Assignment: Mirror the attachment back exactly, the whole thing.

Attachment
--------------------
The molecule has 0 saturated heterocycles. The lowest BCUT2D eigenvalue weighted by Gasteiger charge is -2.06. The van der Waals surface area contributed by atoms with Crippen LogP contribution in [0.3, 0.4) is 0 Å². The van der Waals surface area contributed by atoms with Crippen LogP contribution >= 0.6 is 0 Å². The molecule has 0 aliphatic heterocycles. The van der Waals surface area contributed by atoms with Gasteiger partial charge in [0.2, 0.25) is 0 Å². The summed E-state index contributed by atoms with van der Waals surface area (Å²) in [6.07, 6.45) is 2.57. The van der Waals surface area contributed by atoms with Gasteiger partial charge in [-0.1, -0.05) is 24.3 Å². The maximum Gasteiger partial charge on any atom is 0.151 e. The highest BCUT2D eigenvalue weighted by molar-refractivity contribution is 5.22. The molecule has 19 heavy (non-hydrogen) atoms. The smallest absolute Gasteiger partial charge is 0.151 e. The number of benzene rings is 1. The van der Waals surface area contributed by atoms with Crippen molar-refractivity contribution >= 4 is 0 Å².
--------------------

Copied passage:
The molecule has 0 saturated heterocycles. The lowest BCUT2D eigenvalue weighted by Gasteiger charge is -2.06. The van der Waals surface area contributed by atoms with Crippen LogP contribution in [0.3, 0.4) is 0 Å². The van der Waals surface area contributed by atoms with Crippen LogP contribution >= 0.6 is 0 Å². The molecule has 0 aliphatic heterocycles. The van der Waals surface area contributed by atoms with Gasteiger partial charge in [0.2, 0.25) is 0 Å². The summed E-state index contributed by atoms with van der Waals surface area (Å²) in [6.07, 6.45) is 2.57. The van der Waals surface area contributed by atoms with Gasteiger partial charge in [-0.1, -0.05) is 24.3 Å². The maximum Gasteiger partial charge on any atom is 0.151 e. The highest BCUT2D eigenvalue weighted by molar-refractivity contribution is 5.22. The molecule has 19 heavy (non-hydrogen) atoms. The smallest absolute Gasteiger partial charge is 0.151 e. The number of benzene rings is 1. The van der Waals surface area contributed by atoms with Crippen molar-refractivity contribution >= 4 is 0 Å².